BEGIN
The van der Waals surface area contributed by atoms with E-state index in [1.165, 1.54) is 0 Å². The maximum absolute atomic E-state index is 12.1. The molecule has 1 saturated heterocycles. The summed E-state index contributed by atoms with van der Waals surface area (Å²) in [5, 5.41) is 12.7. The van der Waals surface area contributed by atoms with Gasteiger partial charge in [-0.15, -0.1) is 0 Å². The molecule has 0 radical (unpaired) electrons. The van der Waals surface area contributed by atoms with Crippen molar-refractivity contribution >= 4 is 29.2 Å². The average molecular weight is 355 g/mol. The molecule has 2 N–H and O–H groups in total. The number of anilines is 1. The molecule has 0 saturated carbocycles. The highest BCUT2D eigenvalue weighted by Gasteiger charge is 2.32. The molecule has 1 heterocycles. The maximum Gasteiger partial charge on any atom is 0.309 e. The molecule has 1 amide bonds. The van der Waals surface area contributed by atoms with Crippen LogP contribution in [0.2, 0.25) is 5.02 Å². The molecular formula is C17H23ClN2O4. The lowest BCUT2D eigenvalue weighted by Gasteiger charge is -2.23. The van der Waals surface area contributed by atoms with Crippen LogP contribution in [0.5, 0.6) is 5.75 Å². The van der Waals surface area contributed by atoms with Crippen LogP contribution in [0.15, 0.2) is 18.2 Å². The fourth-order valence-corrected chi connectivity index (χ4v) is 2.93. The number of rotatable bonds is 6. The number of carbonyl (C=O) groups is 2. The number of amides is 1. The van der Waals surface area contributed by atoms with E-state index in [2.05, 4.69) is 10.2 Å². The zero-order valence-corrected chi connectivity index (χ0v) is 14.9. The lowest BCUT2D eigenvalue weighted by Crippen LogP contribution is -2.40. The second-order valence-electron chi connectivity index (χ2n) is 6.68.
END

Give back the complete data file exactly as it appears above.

The van der Waals surface area contributed by atoms with E-state index in [1.165, 1.54) is 0 Å². The maximum absolute atomic E-state index is 12.1. The molecule has 1 saturated heterocycles. The summed E-state index contributed by atoms with van der Waals surface area (Å²) in [5, 5.41) is 12.7. The van der Waals surface area contributed by atoms with Gasteiger partial charge in [-0.15, -0.1) is 0 Å². The molecule has 0 radical (unpaired) electrons. The van der Waals surface area contributed by atoms with Crippen molar-refractivity contribution >= 4 is 29.2 Å². The average molecular weight is 355 g/mol. The molecule has 2 N–H and O–H groups in total. The number of anilines is 1. The molecule has 0 saturated carbocycles. The highest BCUT2D eigenvalue weighted by Gasteiger charge is 2.32. The molecule has 1 heterocycles. The maximum Gasteiger partial charge on any atom is 0.309 e. The molecule has 1 amide bonds. The van der Waals surface area contributed by atoms with Crippen LogP contribution in [0.2, 0.25) is 5.02 Å². The molecular formula is C17H23ClN2O4. The lowest BCUT2D eigenvalue weighted by Gasteiger charge is -2.23. The van der Waals surface area contributed by atoms with Crippen LogP contribution in [0.5, 0.6) is 5.75 Å². The van der Waals surface area contributed by atoms with Crippen LogP contribution in [0.15, 0.2) is 18.2 Å². The fourth-order valence-corrected chi connectivity index (χ4v) is 2.93. The number of rotatable bonds is 6. The number of carbonyl (C=O) groups is 2. The number of amides is 1. The van der Waals surface area contributed by atoms with E-state index in [2.05, 4.69) is 10.2 Å². The zero-order valence-corrected chi connectivity index (χ0v) is 14.9. The lowest BCUT2D eigenvalue weighted by Crippen LogP contribution is -2.40. The second-order valence-electron chi connectivity index (χ2n) is 6.68.